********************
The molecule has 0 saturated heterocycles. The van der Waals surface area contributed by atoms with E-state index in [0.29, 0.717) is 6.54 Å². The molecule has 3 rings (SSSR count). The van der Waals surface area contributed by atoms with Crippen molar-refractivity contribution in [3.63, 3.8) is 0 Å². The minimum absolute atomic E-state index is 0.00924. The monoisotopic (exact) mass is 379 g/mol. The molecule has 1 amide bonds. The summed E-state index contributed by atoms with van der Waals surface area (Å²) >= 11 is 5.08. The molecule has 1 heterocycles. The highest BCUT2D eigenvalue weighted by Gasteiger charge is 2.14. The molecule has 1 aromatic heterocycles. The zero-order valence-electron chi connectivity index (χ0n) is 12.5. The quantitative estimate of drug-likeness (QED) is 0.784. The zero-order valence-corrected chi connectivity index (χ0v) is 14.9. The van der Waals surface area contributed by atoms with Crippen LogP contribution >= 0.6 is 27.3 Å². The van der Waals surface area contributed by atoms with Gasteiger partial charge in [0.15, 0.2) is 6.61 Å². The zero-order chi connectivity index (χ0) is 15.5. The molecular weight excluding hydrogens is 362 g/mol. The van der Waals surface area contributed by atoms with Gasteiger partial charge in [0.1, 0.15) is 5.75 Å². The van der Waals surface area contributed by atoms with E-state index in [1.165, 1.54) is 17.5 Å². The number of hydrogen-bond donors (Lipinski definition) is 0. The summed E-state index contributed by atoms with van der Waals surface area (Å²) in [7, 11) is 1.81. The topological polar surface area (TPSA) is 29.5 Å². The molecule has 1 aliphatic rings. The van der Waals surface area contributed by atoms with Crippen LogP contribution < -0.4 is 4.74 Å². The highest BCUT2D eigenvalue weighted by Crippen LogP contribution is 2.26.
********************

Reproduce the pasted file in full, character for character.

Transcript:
The molecule has 0 saturated heterocycles. The van der Waals surface area contributed by atoms with E-state index in [0.29, 0.717) is 6.54 Å². The molecule has 3 rings (SSSR count). The van der Waals surface area contributed by atoms with Crippen molar-refractivity contribution in [3.63, 3.8) is 0 Å². The minimum absolute atomic E-state index is 0.00924. The monoisotopic (exact) mass is 379 g/mol. The molecule has 1 amide bonds. The summed E-state index contributed by atoms with van der Waals surface area (Å²) >= 11 is 5.08. The molecule has 1 heterocycles. The highest BCUT2D eigenvalue weighted by Gasteiger charge is 2.14. The molecule has 1 aromatic heterocycles. The zero-order valence-electron chi connectivity index (χ0n) is 12.5. The quantitative estimate of drug-likeness (QED) is 0.784. The zero-order valence-corrected chi connectivity index (χ0v) is 14.9. The van der Waals surface area contributed by atoms with Crippen LogP contribution >= 0.6 is 27.3 Å². The van der Waals surface area contributed by atoms with Gasteiger partial charge in [0.15, 0.2) is 6.61 Å². The zero-order chi connectivity index (χ0) is 15.5. The molecular weight excluding hydrogens is 362 g/mol. The van der Waals surface area contributed by atoms with Gasteiger partial charge in [0.1, 0.15) is 5.75 Å². The van der Waals surface area contributed by atoms with E-state index in [1.165, 1.54) is 17.5 Å². The number of hydrogen-bond donors (Lipinski definition) is 0. The summed E-state index contributed by atoms with van der Waals surface area (Å²) in [7, 11) is 1.81. The topological polar surface area (TPSA) is 29.5 Å². The molecule has 1 aliphatic rings. The van der Waals surface area contributed by atoms with Crippen LogP contribution < -0.4 is 4.74 Å². The highest BCUT2D eigenvalue weighted by Crippen LogP contribution is 2.26.